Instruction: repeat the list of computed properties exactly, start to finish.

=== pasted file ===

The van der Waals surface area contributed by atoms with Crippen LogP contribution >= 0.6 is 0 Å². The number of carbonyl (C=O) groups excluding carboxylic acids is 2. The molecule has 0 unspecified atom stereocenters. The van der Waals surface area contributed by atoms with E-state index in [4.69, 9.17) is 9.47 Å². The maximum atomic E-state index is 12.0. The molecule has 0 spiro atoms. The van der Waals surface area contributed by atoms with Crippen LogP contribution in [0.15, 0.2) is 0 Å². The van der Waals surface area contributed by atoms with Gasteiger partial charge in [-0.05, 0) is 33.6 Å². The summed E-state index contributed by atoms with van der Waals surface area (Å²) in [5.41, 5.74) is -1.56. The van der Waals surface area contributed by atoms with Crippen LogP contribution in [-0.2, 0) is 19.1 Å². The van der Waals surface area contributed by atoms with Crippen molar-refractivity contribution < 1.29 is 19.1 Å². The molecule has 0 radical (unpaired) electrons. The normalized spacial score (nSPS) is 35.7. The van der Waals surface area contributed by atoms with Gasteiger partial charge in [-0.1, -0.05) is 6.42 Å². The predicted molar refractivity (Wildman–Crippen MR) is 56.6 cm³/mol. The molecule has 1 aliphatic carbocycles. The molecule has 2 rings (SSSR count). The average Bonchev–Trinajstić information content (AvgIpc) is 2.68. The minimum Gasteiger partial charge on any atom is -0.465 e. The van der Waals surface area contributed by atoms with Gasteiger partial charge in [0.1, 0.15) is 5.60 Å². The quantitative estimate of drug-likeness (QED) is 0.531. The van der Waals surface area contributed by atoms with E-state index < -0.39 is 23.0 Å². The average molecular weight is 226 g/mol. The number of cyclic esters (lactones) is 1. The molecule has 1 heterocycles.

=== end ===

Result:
The van der Waals surface area contributed by atoms with Crippen LogP contribution >= 0.6 is 0 Å². The number of carbonyl (C=O) groups excluding carboxylic acids is 2. The molecule has 0 unspecified atom stereocenters. The van der Waals surface area contributed by atoms with E-state index in [4.69, 9.17) is 9.47 Å². The maximum atomic E-state index is 12.0. The molecule has 0 spiro atoms. The van der Waals surface area contributed by atoms with Crippen LogP contribution in [0.15, 0.2) is 0 Å². The van der Waals surface area contributed by atoms with Gasteiger partial charge in [-0.05, 0) is 33.6 Å². The summed E-state index contributed by atoms with van der Waals surface area (Å²) in [5.41, 5.74) is -1.56. The van der Waals surface area contributed by atoms with Crippen LogP contribution in [-0.2, 0) is 19.1 Å². The van der Waals surface area contributed by atoms with Crippen molar-refractivity contribution < 1.29 is 19.1 Å². The molecule has 0 radical (unpaired) electrons. The normalized spacial score (nSPS) is 35.7. The van der Waals surface area contributed by atoms with Gasteiger partial charge in [-0.1, -0.05) is 6.42 Å². The predicted molar refractivity (Wildman–Crippen MR) is 56.6 cm³/mol. The molecule has 1 aliphatic carbocycles. The molecule has 2 rings (SSSR count). The average Bonchev–Trinajstić information content (AvgIpc) is 2.68. The minimum Gasteiger partial charge on any atom is -0.465 e. The van der Waals surface area contributed by atoms with Gasteiger partial charge in [0.1, 0.15) is 5.60 Å². The quantitative estimate of drug-likeness (QED) is 0.531. The van der Waals surface area contributed by atoms with E-state index < -0.39 is 23.0 Å². The average molecular weight is 226 g/mol. The number of cyclic esters (lactones) is 1. The molecule has 1 heterocycles.